The Global Financial Crisis and Development Strategy for Emerging Market Economies
Remarks presented to the Annual Bank Conference on Development Economics, World Bank, Seoul, Korea
The global financial crisis of 2008–09 is a watershed event that cries out for a reexamination not only of industrial countries’ financial systems but also of growth strategies in developing countries. I will argue that the worst of the crisis is over, and that the developing countries are emerging with less damage than in the debt crisis of the 1980s, for Latin America, and the financial crisis of the late 1990s, for East Asia. Nonetheless, serious fiscal challenges will confront the industrial countries in the coming years, as a consequence of bailout costs and recessionary fiscal losses. Moreover, several key emerging market economies will need to reorient their growth strategies away from mercantilist trade surpluses toward production for domestic demand and greater expansion of balanced trade among themselves.
Why should one think that the worst of the crisis is behind us? This crisis was the first of the postwar period to be caused by a near-collapse of the banking system in the advanced economies. The aggressive measures taken by the Federal Reserve, Treasury, and FDIC have stabilized the US banking system. The great anxiety that the main banks would have to be nationalized has now passed. Confidence has been revived by the stress test exercise that greatly increased transparency and demonstrated that it would require even worse loss rates than in the great depression to cause severe jeopardy to the banks’ capital position. Several major banks have now repaid the Troubled Asset Relief Program (TARP) money, and if the other key banks need more capital, they will simply become somewhat more nationalized as they sell more shares to the government, rather than collapsing.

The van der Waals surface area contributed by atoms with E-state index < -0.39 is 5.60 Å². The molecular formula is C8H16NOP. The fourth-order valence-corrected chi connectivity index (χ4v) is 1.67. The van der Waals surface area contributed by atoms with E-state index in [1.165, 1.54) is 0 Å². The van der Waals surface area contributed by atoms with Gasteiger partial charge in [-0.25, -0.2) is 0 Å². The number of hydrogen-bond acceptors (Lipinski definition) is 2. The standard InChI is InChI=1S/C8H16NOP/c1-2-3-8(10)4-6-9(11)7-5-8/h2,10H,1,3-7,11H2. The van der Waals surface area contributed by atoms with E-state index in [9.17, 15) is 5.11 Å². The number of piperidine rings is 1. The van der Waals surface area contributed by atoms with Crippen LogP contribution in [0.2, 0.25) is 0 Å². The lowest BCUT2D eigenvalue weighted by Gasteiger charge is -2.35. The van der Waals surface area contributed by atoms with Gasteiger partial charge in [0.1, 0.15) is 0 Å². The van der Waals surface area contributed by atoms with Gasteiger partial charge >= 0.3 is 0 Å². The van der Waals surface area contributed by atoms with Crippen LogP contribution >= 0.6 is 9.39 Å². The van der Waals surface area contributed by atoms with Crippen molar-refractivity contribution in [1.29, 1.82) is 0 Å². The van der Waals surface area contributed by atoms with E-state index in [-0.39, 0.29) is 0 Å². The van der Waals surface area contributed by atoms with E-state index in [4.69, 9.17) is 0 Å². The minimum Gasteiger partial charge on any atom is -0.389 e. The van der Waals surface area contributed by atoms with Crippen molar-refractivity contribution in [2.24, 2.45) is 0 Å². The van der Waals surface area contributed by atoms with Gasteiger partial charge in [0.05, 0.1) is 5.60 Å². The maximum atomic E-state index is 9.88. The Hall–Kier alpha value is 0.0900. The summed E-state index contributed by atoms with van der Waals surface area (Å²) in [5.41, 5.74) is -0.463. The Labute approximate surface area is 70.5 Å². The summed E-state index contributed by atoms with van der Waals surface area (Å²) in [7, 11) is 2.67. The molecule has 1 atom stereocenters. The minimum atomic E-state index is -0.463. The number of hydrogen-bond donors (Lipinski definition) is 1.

Some worry that European banks are in severe danger, and cite the International Monetary Fund (IMF) estimates of larger credit losses ahead ($750 billion) than for the US banks ($550 billion). But those losses would be against a much larger asset base in the eurozone ($34 trillion in bank assets) than in the United States ($11 trillion). So it is unlikely that European banks in general are in worse shape, although those that are disproportionately exposed to Central Europe may be. If the heart of the crisis was the shock to the banking system, then overcoming that shock should mean that the worst part of the crisis has been overcome.
The forecasts do indeed show moderate recovery next year from this worst recession since the Great Depression. Based on IMF and private sector forecasts, industrial countries’ output will fall nearly 4 percent this year, but be back to positive growth of 1 percent next year (figure 1). Emerging Asia will do the best, returning to 6 percent growth next year after keeping positive growth of nearly 4 percent this year. Latin America, Eastern Europe, the Middle East, and South Africa should return to about 2 percent growth next year after sharp declines this year (especially in Europe). The overall pattern is that this global recession is worse than the one in 1982 for industrial countries (especially Japan, where output will fall 7 percent this year), but not as severe for Latin America, nor as severe as the late 1990s crisis for East Asia.